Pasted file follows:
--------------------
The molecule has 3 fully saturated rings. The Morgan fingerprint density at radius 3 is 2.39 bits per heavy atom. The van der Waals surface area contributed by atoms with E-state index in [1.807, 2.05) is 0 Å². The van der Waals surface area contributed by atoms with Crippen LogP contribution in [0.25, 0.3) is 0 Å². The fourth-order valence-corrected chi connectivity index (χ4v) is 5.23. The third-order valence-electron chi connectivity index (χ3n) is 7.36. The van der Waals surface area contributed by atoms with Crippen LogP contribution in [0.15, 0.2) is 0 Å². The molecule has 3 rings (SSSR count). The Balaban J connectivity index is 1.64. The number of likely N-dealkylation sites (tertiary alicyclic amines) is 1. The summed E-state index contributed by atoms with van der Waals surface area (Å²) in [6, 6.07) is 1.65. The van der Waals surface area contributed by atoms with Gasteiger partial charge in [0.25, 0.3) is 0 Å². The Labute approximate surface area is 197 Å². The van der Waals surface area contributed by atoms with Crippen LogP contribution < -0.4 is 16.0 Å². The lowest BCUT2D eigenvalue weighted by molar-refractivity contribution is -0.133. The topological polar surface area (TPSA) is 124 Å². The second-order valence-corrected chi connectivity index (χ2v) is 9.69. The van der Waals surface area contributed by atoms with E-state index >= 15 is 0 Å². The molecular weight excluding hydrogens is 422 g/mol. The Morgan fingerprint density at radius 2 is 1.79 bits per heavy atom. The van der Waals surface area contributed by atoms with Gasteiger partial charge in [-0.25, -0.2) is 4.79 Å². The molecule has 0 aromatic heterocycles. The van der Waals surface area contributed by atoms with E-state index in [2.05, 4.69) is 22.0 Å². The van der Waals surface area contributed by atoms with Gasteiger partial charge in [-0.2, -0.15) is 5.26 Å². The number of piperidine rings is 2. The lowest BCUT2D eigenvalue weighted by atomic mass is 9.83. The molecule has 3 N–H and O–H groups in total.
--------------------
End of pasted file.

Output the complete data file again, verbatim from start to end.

The molecule has 3 fully saturated rings. The Morgan fingerprint density at radius 3 is 2.39 bits per heavy atom. The van der Waals surface area contributed by atoms with E-state index in [1.807, 2.05) is 0 Å². The van der Waals surface area contributed by atoms with Crippen LogP contribution in [0.25, 0.3) is 0 Å². The fourth-order valence-corrected chi connectivity index (χ4v) is 5.23. The third-order valence-electron chi connectivity index (χ3n) is 7.36. The van der Waals surface area contributed by atoms with Crippen LogP contribution in [0.15, 0.2) is 0 Å². The molecule has 3 rings (SSSR count). The Balaban J connectivity index is 1.64. The number of likely N-dealkylation sites (tertiary alicyclic amines) is 1. The summed E-state index contributed by atoms with van der Waals surface area (Å²) in [6, 6.07) is 1.65. The van der Waals surface area contributed by atoms with Gasteiger partial charge in [0.25, 0.3) is 0 Å². The Labute approximate surface area is 197 Å². The van der Waals surface area contributed by atoms with Crippen LogP contribution < -0.4 is 16.0 Å². The lowest BCUT2D eigenvalue weighted by molar-refractivity contribution is -0.133. The topological polar surface area (TPSA) is 124 Å². The second-order valence-corrected chi connectivity index (χ2v) is 9.69. The van der Waals surface area contributed by atoms with E-state index >= 15 is 0 Å². The molecular weight excluding hydrogens is 422 g/mol. The Morgan fingerprint density at radius 2 is 1.79 bits per heavy atom. The van der Waals surface area contributed by atoms with Gasteiger partial charge in [-0.25, -0.2) is 4.79 Å². The molecule has 0 aromatic heterocycles. The van der Waals surface area contributed by atoms with E-state index in [2.05, 4.69) is 22.0 Å². The van der Waals surface area contributed by atoms with Gasteiger partial charge in [-0.2, -0.15) is 5.26 Å². The number of piperidine rings is 2. The lowest BCUT2D eigenvalue weighted by atomic mass is 9.83. The molecule has 3 N–H and O–H groups in total.